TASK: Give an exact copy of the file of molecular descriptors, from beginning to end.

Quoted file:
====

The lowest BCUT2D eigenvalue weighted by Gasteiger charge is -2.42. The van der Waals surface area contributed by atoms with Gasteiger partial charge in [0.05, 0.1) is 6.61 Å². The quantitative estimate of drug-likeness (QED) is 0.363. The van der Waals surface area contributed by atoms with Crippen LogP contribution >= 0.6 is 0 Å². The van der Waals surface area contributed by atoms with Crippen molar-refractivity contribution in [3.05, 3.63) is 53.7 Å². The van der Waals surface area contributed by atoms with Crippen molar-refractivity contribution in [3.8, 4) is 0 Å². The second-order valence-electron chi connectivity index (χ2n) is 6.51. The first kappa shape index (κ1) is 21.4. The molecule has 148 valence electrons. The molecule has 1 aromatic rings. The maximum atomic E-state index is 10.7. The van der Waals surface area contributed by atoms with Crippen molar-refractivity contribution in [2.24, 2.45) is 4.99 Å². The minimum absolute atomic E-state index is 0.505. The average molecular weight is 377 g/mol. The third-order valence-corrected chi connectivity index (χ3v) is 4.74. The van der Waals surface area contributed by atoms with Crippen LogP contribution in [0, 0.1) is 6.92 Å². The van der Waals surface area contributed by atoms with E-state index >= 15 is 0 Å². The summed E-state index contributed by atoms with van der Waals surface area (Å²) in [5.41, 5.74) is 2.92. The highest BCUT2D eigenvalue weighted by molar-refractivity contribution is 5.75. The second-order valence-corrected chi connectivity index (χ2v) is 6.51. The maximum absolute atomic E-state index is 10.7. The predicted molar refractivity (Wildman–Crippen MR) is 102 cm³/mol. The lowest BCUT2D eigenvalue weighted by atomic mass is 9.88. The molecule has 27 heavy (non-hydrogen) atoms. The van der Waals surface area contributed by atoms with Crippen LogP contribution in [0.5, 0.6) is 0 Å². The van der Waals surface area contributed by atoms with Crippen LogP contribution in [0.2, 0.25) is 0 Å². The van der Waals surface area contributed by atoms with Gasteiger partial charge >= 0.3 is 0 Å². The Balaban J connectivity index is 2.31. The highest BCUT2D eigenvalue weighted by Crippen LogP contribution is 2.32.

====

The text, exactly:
The lowest BCUT2D eigenvalue weighted by Gasteiger charge is -2.42. The van der Waals surface area contributed by atoms with Gasteiger partial charge in [0.05, 0.1) is 6.61 Å². The quantitative estimate of drug-likeness (QED) is 0.363. The van der Waals surface area contributed by atoms with Crippen LogP contribution >= 0.6 is 0 Å². The van der Waals surface area contributed by atoms with Crippen molar-refractivity contribution in [3.05, 3.63) is 53.7 Å². The van der Waals surface area contributed by atoms with Crippen molar-refractivity contribution in [3.8, 4) is 0 Å². The second-order valence-electron chi connectivity index (χ2n) is 6.51. The first kappa shape index (κ1) is 21.4. The molecule has 148 valence electrons. The molecule has 1 aromatic rings. The maximum atomic E-state index is 10.7. The van der Waals surface area contributed by atoms with Crippen molar-refractivity contribution in [2.24, 2.45) is 4.99 Å². The minimum absolute atomic E-state index is 0.505. The average molecular weight is 377 g/mol. The third-order valence-corrected chi connectivity index (χ3v) is 4.74. The van der Waals surface area contributed by atoms with Crippen LogP contribution in [0, 0.1) is 6.92 Å². The van der Waals surface area contributed by atoms with E-state index >= 15 is 0 Å². The summed E-state index contributed by atoms with van der Waals surface area (Å²) in [5.41, 5.74) is 2.92. The highest BCUT2D eigenvalue weighted by molar-refractivity contribution is 5.75. The second-order valence-corrected chi connectivity index (χ2v) is 6.51. The maximum absolute atomic E-state index is 10.7. The predicted molar refractivity (Wildman–Crippen MR) is 102 cm³/mol. The lowest BCUT2D eigenvalue weighted by atomic mass is 9.88. The molecule has 27 heavy (non-hydrogen) atoms. The van der Waals surface area contributed by atoms with Crippen LogP contribution in [0.5, 0.6) is 0 Å². The van der Waals surface area contributed by atoms with Crippen LogP contribution in [0.2, 0.25) is 0 Å². The van der Waals surface area contributed by atoms with Gasteiger partial charge >= 0.3 is 0 Å². The Balaban J connectivity index is 2.31. The highest BCUT2D eigenvalue weighted by Crippen LogP contribution is 2.32.